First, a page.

SOURCE: The boy sped up, passed the pedestrian, and turned the corner.
ARTICLE: The witness reported that she’d seen “[t]he boy [speed] up.”

Or, to borrow an answer from Yahoo...

Journalists use brackets within quotations to put words in people’s mouths. This isn’t necessarily a bad thing! Sometimes journalists have to insert words to help to clarify a statement.

Brackets are often used to identify ambiguous pronouns in a direct quotation. For example: "They [the 8th Federal Infantry] fought bravely under the most adverse circumstances during the Civil War."

You can also use brackets to properly place a quote within the syntax of a sentence. To decapitalize a word, for example, "Doctor Fielding’s written opinion states that ’[p]atients are often deceitful.’"

Square brackets are also used in conjunction with the "[sic]" punctuation, which is a way of distancing yourself from a misstatement or a misspelling. For example, "The Delaware River is indeed a truly majestic site [sic]."

Finally, to quote usage guru Bryan Garner (and conveniently use square brackets in the process), "[Square brackets] enclose comments, corrections, explanations, interpolations, notes, or translations that were not in the original text but have been added by subsequent authors, editors, or others."

How do I cite this quote in my paper?

Based upon the information that you have provided, I must assume that your text does NOT appear between the sections of the quote that you wish to use. Operating under that assumption, I believe that you run afoul of the rule that ellipses may not be used to alter the quotation in a way that inaccurately represents the original text, either in meaning or grammatical construction. Moreover, the resulting sentence does not appear to me to make sense.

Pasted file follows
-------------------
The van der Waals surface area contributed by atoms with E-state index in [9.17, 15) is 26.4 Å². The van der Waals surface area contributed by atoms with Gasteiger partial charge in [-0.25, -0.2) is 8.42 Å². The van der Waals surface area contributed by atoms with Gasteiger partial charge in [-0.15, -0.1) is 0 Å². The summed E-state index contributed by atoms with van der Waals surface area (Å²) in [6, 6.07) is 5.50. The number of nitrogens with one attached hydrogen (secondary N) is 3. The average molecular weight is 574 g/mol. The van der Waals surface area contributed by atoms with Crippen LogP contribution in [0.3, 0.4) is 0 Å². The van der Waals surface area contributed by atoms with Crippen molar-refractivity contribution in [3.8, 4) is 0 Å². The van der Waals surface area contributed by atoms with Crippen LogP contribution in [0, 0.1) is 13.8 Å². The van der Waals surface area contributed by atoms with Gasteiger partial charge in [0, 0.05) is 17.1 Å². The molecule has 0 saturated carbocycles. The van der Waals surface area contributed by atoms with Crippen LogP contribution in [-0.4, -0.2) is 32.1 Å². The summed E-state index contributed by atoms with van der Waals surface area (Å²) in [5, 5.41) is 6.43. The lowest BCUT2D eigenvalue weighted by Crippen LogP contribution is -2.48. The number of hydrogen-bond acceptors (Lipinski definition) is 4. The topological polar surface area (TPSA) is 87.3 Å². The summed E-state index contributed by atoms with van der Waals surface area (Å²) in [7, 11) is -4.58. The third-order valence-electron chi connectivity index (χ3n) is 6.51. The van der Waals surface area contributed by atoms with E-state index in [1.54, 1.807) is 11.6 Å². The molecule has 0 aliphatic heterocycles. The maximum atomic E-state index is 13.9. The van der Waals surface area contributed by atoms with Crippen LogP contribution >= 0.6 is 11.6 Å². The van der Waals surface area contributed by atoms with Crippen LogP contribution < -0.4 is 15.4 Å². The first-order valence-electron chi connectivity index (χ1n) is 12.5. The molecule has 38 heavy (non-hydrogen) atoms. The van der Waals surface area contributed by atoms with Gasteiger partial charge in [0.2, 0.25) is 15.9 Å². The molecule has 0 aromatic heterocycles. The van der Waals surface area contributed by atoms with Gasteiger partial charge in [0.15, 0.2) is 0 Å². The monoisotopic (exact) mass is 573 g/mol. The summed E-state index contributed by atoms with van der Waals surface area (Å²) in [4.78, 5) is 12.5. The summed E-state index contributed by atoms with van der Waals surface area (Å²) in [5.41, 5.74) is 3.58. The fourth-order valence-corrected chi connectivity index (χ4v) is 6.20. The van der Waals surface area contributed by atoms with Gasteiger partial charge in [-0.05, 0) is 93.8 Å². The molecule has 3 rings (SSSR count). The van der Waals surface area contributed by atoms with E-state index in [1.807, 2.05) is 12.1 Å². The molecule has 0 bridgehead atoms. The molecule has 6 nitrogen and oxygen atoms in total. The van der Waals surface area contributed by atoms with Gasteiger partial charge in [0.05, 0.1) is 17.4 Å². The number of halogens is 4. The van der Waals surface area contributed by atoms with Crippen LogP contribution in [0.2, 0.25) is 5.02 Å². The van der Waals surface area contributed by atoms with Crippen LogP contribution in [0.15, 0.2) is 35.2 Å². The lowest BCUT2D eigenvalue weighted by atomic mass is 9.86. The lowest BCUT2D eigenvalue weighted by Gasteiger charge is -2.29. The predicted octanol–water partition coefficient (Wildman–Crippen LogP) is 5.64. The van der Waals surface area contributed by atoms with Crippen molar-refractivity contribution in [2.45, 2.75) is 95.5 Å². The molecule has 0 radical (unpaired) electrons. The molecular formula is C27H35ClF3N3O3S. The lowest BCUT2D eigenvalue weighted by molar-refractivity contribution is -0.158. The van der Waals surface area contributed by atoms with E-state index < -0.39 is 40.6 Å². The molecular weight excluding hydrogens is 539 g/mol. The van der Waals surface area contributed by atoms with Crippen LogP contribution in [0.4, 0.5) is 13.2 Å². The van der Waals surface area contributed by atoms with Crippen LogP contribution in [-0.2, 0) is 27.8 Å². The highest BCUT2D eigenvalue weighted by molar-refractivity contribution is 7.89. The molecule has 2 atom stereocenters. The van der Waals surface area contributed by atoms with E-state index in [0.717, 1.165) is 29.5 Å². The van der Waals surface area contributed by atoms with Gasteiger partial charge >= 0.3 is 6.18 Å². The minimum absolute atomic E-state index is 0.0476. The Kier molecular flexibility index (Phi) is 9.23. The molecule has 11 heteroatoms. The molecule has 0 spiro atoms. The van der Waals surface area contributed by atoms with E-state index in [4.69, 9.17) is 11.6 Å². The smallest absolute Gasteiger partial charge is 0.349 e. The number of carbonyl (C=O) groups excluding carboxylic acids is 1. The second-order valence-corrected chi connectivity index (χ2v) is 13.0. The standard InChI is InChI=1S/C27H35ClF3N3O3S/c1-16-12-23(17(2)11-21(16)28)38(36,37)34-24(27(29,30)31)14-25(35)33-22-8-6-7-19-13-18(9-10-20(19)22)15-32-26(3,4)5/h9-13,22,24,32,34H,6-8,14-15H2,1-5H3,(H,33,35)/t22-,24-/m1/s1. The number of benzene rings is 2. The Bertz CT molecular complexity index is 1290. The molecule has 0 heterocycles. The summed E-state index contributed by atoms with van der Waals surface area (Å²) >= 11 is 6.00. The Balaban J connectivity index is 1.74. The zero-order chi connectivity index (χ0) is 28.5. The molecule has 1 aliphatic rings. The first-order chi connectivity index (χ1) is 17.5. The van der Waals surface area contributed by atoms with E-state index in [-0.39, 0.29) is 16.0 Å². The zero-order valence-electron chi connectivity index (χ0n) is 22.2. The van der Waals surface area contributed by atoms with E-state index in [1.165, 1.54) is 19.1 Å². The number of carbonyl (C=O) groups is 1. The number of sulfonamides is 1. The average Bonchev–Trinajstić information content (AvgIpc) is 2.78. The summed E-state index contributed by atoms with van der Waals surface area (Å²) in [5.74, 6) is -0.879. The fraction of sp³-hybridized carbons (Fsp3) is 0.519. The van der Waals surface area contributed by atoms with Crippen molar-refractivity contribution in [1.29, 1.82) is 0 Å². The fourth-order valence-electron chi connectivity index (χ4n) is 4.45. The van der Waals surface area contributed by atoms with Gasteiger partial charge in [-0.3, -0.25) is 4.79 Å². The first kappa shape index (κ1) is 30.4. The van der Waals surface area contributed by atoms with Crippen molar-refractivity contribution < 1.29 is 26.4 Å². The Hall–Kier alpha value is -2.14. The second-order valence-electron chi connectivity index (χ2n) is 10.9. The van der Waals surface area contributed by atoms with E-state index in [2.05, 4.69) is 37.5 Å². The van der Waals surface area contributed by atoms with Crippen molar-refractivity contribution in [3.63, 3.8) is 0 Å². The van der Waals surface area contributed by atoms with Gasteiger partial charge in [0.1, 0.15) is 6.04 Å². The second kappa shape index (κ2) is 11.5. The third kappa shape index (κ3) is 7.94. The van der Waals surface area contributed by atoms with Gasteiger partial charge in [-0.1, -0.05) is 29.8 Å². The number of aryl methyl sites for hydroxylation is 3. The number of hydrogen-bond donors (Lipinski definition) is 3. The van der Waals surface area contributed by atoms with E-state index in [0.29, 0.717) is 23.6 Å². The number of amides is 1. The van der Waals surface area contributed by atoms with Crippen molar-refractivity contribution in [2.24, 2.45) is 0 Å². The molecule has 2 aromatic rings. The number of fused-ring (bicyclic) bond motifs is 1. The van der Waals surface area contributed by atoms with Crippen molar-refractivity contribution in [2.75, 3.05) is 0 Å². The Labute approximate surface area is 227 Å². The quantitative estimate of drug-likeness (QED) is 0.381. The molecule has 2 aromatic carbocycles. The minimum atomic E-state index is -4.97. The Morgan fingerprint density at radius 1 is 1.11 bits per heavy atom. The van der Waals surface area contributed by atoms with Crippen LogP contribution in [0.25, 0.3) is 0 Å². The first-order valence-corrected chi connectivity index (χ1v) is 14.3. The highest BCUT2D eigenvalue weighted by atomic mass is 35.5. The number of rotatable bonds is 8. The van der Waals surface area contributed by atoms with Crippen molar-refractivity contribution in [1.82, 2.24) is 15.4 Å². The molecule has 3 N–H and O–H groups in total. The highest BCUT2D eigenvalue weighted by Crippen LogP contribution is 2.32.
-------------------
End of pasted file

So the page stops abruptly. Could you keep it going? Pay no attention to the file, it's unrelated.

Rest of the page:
If you disagree with my assessment, and insist upon using the sections of the quote that you have noted, the sentence would appear as follows:

"Then who will judge me? ... [W]hat is John Proctor! ... I am no saint..." (parenthetical citation).

[Note: Spaces are placed between the ellipsis points, as well as before and after them.]
[Note: The "MLA Handbook for Writers of Research Papers" (7th ed.) and the "MLA Style Manual and Guide to Scholarly Publishing" (3rd ed.) are the newest MLA guidelines; and the guidelines do not require the use of brackets before and after ellipses.]
[Note: If, as in your case, a parenthetical citation follows an omission at the end of a sentence, put the closing period after the closing parentheses.]

PLEASE rethink using only the sections of the quote that you wish.

For verification, formatted examples and additional information, please see: ["Ellipses"]


MUCH BETTER! Remember (1) to type your ellipsis with three periods with a space before each period; (2) to include the closing quotation marks immediately after the third period; (3) to skip a space after the closing quotation marks; (4) to open your parenthetical citation; (5) to include in your parenthetical citation the last name of the author and the page number on which the quote is found; (6) to close your parenthetical citation; and (7) to place a period immediately after your parenthetical citation--that is the period that ends the quoted passage.

Please see: ["Ellipsis at the End of a Sentence"] ["MLA In-Text Citations: The Basics]

Good luck!

Is it acceptable and ethical to edit written interview quotes?